Coachella Valley Music and Arts Festival: Lights + Music

© www.flickr.com / coachella

Since 1999 the Coachella Valley Music and Arts Festival has been bringing to the California Desert a collection of different genres of including rock, indie, Hip Hop and electronic . Located in Indio, California, with a population of 75,000, the annual festival brings together over 225,000 people over a three-day weekend in April to the vast fields of the Empire Polo Club.

Unfrozen Music: Architects in Concert

This October 2nd, the second annual Unfrozen Music concert, performed by a collection of LA architects, will take place on the stage of the MLK Jr. Auditorium at the Santa Monica Main Library. Frances Anderton, host of KCRW’s Design and Architecture (DnA), will once again preside over the free event which gives a light hearted nod to the relationship between architecture and .

The two hour concert will feature an eclectic program ranging from classical piano to indie rock to Latin jazz. Doors open at 6:30pm. Open seating for 140 guests and admission is free. For more information click here.

10 Best Architecture Songs

Cesar Dubó sent us this link to Flavor Wire (Flavorpill’s Blog). It shows the very best songs related to architecture. Please, feel free to submit your own favorites in the comments.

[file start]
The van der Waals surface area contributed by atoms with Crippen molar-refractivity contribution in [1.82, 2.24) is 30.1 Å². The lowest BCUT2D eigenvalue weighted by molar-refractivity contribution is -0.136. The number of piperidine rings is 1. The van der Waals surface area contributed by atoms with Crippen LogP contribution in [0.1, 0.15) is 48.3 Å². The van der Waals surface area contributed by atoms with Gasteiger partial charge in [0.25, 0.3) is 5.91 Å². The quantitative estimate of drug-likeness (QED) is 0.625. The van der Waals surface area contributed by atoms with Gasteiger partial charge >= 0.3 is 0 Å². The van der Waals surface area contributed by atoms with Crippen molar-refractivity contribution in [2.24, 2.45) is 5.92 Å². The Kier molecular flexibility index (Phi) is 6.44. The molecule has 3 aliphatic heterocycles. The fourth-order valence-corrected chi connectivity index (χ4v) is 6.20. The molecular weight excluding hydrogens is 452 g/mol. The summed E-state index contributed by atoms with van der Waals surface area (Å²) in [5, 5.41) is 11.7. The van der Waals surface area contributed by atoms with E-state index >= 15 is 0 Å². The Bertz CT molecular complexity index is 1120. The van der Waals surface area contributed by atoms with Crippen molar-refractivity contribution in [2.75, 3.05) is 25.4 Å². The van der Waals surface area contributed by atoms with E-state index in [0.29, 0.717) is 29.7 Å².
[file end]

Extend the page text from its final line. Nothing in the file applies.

1. “Government Center” by Jonathan Richman and the Modern Lovers
The only anthem to bureaucracy – and the architectural altar at which all lesser bureaucratic buildings worship, Boston’s Government Center- we’re aware of. Richman and Co. confirm that, even with “a lot of great desks and chairs,” the best way to animate a space is with a dance party.

2. “Don’t Worry About the Government” by the Talking Heads
Architecture as savior: “My building has every convenience, it’s gonna make life easy for me.” If the Bauhaus had a theme song, it’d be this one.

3. “Brick House” by the Commodores
Yes, architecture can be sexy. Brick houses might not really be the hottest buildings out there, but we admit it’s hard to rhyme anything with Guggenheim.

4. “Who Do You Love?” by Bo Diddley
That’s one creepy house.

5. “Norwegian Wood” by the Beatles
A song about hipster apartments, falling in love, and bad seating arrangements (hasn’t she heard of Ikea?).

6. “White Room” by Cream
A song about loneliness in a crowd and loneliness alone – and, OK, maybe cocaine? – this one moves between the train station and Clapton’s empty apartment.

7. “Little Room” by the White Stripes
The room in question is definitely a modernist affair. White walls, surely, with maybe a red-trimmed window in the corner. The song’s about how any room can be a prison, and how the grass isn’t always greener, real-estate-wise, no matter what Craigslist says.

8. “Our House” by Crosby, Stills, Nash and Young
A love song to suburban domesticity. Bo-ring, but that’s the point.

9. “Mansion on the Hill” by Hank Williams
Architectural envy. Also a metaphor for McMansion soullessness, before it really existed.

10. “Folsom Prison Blues” by Johnny Cash
The problem with architecture altogether: It doesn’t change, and when it’s bad, you’re stuck inside like Jonah. Outside on the train, “Those people keep a-movin’, and that’s what tortures me.”